Just because I was in the mood, I decided to take off on a little expedition this afternoon in search of that missing flight bolt from a few weeks back.   (See posting, “A bolt too far”)   We had  tried our best to bust 1,000 yards with a 276 gram (4,259 grain), scale replica of the famous Dura-Europos bolt.  The last we saw of that exotic bird it was ripping out of Firefly at 375 feet per second.  Here, again, is a quick video of that shot.  Click for Vid.   20121107135533(1)

We searched for that bolt for a couple of hours right after the video was taken.  To no avail, of course.  Gary and I had looked for it on a second occasion back when we were “wabbiting”.   And again, no luck.    Today I had a new strategy to try.

The last few times we’ve taken Firefly out, when we got around to working on the downrange end of the data, I was getting a little lunk-headed in the sensitivity department.   Probably I needed sugar.  Today I was properly fueled and rested for the task of finding the bolt.     …. And, I was wearing my magic moccasins.

Experience has taught me that when I am looking for something in a natural setting,  beyond fixing the object’s appearance in my mind, it is best to melt into that setting by shedding any desire to find anything, and just letting course and direction be dictated by wherever the moccasins choose to go.  The eyes do the rest by relaxing and almost casually observing the area being walked over.  Believing yourself to be lucky, also seems to help.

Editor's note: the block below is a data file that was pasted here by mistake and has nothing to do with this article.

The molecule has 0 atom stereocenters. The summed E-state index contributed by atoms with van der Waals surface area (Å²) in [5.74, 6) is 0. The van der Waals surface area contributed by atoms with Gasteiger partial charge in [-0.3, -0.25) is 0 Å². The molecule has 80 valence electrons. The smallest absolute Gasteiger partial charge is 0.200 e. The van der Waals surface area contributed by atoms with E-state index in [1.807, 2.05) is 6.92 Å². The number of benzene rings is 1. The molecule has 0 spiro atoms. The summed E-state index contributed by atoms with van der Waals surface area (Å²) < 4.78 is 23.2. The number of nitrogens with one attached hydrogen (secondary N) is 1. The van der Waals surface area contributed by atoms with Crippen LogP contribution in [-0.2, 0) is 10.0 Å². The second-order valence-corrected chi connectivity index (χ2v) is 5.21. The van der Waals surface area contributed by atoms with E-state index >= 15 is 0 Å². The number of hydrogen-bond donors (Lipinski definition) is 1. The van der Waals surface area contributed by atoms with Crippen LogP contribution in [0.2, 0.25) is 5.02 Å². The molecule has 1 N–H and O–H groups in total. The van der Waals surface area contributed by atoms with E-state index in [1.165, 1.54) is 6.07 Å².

After about twenty minutes of padding over the damp earth and falling deeper and deeper into this purposeless trance, a flash of orange registered somewhere in my subconscious.  A more deliberate squint at the ground four yards ahead, revealed this peeking out of a clump of grass.   The rains must have flattened the grass enough to make it visible because it sure seemed like we’d been over that area before.

After that it didn’t take long to set up the laser range finder and get a reading back to the 750 yard marker.   It was telling me that the bolt had traveled exactly 250 yards beyond the marker, which I had difficulty swallowing as that would put the range of the shot bang on 1,000 yards.    However, a quick check of the angle indicated we were 9 degrees to the left of the marker.  Plotting this out when I got back to my computer revealed that, after this correction, the overall range of the shot was actually 998 yards.

So, technically at least, we haven’t busted 1,000 yards yet.  Clearly, the Catapult Gods are out there, always keeping the mortals in check and from rising above their station.

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